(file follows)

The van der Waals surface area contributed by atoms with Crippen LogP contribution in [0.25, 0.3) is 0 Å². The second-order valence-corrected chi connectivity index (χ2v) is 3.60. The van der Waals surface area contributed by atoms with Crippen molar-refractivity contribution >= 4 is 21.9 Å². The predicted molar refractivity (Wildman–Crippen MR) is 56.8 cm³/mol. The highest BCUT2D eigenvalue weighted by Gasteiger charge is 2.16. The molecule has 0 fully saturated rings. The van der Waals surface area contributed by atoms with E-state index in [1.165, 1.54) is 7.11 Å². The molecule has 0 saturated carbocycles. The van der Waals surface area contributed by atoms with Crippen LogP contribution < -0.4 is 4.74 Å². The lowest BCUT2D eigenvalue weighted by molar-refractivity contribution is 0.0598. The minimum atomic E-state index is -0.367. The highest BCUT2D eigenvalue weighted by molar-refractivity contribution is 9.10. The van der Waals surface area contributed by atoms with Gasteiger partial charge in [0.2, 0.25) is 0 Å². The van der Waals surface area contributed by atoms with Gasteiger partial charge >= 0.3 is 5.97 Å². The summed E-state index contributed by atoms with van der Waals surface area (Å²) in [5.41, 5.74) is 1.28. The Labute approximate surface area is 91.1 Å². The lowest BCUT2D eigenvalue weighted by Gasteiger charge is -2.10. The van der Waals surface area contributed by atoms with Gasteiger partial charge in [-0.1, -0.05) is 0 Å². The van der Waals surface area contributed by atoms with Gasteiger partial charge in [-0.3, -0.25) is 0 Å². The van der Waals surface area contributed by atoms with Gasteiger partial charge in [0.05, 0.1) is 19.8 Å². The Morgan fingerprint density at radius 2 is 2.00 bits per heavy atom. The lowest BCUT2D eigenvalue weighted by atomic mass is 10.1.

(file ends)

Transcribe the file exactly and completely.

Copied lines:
The van der Waals surface area contributed by atoms with Crippen LogP contribution in [0.25, 0.3) is 0 Å². The second-order valence-corrected chi connectivity index (χ2v) is 3.60. The van der Waals surface area contributed by atoms with Crippen molar-refractivity contribution >= 4 is 21.9 Å². The predicted molar refractivity (Wildman–Crippen MR) is 56.8 cm³/mol. The highest BCUT2D eigenvalue weighted by Gasteiger charge is 2.16. The molecule has 0 fully saturated rings. The van der Waals surface area contributed by atoms with E-state index in [1.165, 1.54) is 7.11 Å². The molecule has 0 saturated carbocycles. The van der Waals surface area contributed by atoms with Crippen LogP contribution < -0.4 is 4.74 Å². The lowest BCUT2D eigenvalue weighted by molar-refractivity contribution is 0.0598. The minimum atomic E-state index is -0.367. The highest BCUT2D eigenvalue weighted by molar-refractivity contribution is 9.10. The van der Waals surface area contributed by atoms with Gasteiger partial charge in [0.2, 0.25) is 0 Å². The van der Waals surface area contributed by atoms with Gasteiger partial charge >= 0.3 is 5.97 Å². The summed E-state index contributed by atoms with van der Waals surface area (Å²) in [5.41, 5.74) is 1.28. The Labute approximate surface area is 91.1 Å². The lowest BCUT2D eigenvalue weighted by Gasteiger charge is -2.10. The van der Waals surface area contributed by atoms with Gasteiger partial charge in [-0.1, -0.05) is 0 Å². The van der Waals surface area contributed by atoms with Gasteiger partial charge in [-0.3, -0.25) is 0 Å². The van der Waals surface area contributed by atoms with Gasteiger partial charge in [0.05, 0.1) is 19.8 Å². The Morgan fingerprint density at radius 2 is 2.00 bits per heavy atom. The lowest BCUT2D eigenvalue weighted by atomic mass is 10.1.